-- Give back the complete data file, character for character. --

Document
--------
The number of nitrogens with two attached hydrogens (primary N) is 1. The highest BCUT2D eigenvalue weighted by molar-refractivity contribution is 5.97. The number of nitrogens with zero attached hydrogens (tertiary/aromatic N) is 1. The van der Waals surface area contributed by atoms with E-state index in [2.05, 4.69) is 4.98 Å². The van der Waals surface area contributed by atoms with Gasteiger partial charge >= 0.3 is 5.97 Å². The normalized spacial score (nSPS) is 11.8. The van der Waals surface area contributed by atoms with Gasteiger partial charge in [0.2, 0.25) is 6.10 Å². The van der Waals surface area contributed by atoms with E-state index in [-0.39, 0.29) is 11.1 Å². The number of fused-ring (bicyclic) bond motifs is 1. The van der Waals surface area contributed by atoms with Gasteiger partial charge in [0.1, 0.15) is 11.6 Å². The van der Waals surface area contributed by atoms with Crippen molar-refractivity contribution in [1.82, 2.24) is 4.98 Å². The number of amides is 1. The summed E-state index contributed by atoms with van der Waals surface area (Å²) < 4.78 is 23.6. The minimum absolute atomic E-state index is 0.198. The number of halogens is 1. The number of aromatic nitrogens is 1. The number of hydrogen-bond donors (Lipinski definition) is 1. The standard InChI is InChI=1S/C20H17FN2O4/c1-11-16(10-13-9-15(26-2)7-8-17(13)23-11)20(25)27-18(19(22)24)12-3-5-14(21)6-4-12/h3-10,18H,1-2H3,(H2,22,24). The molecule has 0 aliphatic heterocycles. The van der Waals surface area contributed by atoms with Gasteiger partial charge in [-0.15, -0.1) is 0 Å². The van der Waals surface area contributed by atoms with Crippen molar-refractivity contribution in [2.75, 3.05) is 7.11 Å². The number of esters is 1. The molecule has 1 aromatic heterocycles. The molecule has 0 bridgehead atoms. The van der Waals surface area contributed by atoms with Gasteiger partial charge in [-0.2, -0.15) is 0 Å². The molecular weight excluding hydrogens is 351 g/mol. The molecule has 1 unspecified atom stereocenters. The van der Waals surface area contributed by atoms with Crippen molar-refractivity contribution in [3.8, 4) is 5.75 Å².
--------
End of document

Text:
The number of nitrogens with two attached hydrogens (primary N) is 1. The highest BCUT2D eigenvalue weighted by molar-refractivity contribution is 5.97. The number of nitrogens with zero attached hydrogens (tertiary/aromatic N) is 1. The van der Waals surface area contributed by atoms with E-state index in [2.05, 4.69) is 4.98 Å². The van der Waals surface area contributed by atoms with Gasteiger partial charge >= 0.3 is 5.97 Å². The normalized spacial score (nSPS) is 11.8. The van der Waals surface area contributed by atoms with Gasteiger partial charge in [0.2, 0.25) is 6.10 Å². The van der Waals surface area contributed by atoms with E-state index in [-0.39, 0.29) is 11.1 Å². The number of fused-ring (bicyclic) bond motifs is 1. The van der Waals surface area contributed by atoms with Gasteiger partial charge in [0.1, 0.15) is 11.6 Å². The van der Waals surface area contributed by atoms with Crippen molar-refractivity contribution in [1.82, 2.24) is 4.98 Å². The number of amides is 1. The summed E-state index contributed by atoms with van der Waals surface area (Å²) < 4.78 is 23.6. The minimum absolute atomic E-state index is 0.198. The number of halogens is 1. The number of aromatic nitrogens is 1. The number of hydrogen-bond donors (Lipinski definition) is 1. The standard InChI is InChI=1S/C20H17FN2O4/c1-11-16(10-13-9-15(26-2)7-8-17(13)23-11)20(25)27-18(19(22)24)12-3-5-14(21)6-4-12/h3-10,18H,1-2H3,(H2,22,24). The molecule has 0 aliphatic heterocycles. The van der Waals surface area contributed by atoms with Gasteiger partial charge in [-0.15, -0.1) is 0 Å². The van der Waals surface area contributed by atoms with Crippen molar-refractivity contribution in [2.75, 3.05) is 7.11 Å². The number of esters is 1. The molecule has 1 aromatic heterocycles. The molecule has 0 bridgehead atoms. The van der Waals surface area contributed by atoms with Gasteiger partial charge in [-0.2, -0.15) is 0 Å². The molecular weight excluding hydrogens is 351 g/mol. The molecule has 1 unspecified atom stereocenters. The van der Waals surface area contributed by atoms with Crippen molar-refractivity contribution in [3.8, 4) is 5.75 Å².